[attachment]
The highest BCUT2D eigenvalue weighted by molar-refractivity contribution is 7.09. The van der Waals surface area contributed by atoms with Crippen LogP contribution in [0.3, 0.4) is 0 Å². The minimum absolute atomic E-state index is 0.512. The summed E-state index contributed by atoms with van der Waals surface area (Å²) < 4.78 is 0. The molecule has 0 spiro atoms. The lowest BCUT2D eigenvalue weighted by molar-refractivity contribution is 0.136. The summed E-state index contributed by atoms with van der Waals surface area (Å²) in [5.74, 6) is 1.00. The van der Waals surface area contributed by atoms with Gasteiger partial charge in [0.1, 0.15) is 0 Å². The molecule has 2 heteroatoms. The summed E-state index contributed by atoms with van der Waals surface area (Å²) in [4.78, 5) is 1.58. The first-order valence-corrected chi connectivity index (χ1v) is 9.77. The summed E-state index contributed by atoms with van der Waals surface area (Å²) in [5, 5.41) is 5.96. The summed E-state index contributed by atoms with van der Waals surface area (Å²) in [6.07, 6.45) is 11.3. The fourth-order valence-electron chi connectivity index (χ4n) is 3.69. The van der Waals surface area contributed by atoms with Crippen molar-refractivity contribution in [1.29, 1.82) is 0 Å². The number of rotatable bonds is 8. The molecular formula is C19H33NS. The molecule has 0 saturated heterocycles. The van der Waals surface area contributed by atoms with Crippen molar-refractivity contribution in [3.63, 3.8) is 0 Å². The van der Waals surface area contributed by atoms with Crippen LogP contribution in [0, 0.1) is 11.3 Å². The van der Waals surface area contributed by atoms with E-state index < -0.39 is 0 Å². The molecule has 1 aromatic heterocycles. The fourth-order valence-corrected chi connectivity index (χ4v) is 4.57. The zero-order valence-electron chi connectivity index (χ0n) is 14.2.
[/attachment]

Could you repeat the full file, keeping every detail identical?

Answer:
The highest BCUT2D eigenvalue weighted by molar-refractivity contribution is 7.09. The van der Waals surface area contributed by atoms with Crippen LogP contribution in [0.3, 0.4) is 0 Å². The minimum absolute atomic E-state index is 0.512. The summed E-state index contributed by atoms with van der Waals surface area (Å²) < 4.78 is 0. The molecule has 0 spiro atoms. The lowest BCUT2D eigenvalue weighted by molar-refractivity contribution is 0.136. The summed E-state index contributed by atoms with van der Waals surface area (Å²) in [5.74, 6) is 1.00. The van der Waals surface area contributed by atoms with Gasteiger partial charge in [0.1, 0.15) is 0 Å². The molecule has 2 heteroatoms. The summed E-state index contributed by atoms with van der Waals surface area (Å²) in [4.78, 5) is 1.58. The first-order valence-corrected chi connectivity index (χ1v) is 9.77. The summed E-state index contributed by atoms with van der Waals surface area (Å²) in [5, 5.41) is 5.96. The summed E-state index contributed by atoms with van der Waals surface area (Å²) in [6.07, 6.45) is 11.3. The fourth-order valence-electron chi connectivity index (χ4n) is 3.69. The van der Waals surface area contributed by atoms with Crippen molar-refractivity contribution in [1.29, 1.82) is 0 Å². The number of rotatable bonds is 8. The molecular formula is C19H33NS. The molecule has 0 saturated heterocycles. The van der Waals surface area contributed by atoms with Crippen molar-refractivity contribution in [3.63, 3.8) is 0 Å². The van der Waals surface area contributed by atoms with Crippen LogP contribution in [0, 0.1) is 11.3 Å². The van der Waals surface area contributed by atoms with E-state index < -0.39 is 0 Å². The molecule has 1 aromatic heterocycles. The fourth-order valence-corrected chi connectivity index (χ4v) is 4.57. The zero-order valence-electron chi connectivity index (χ0n) is 14.2.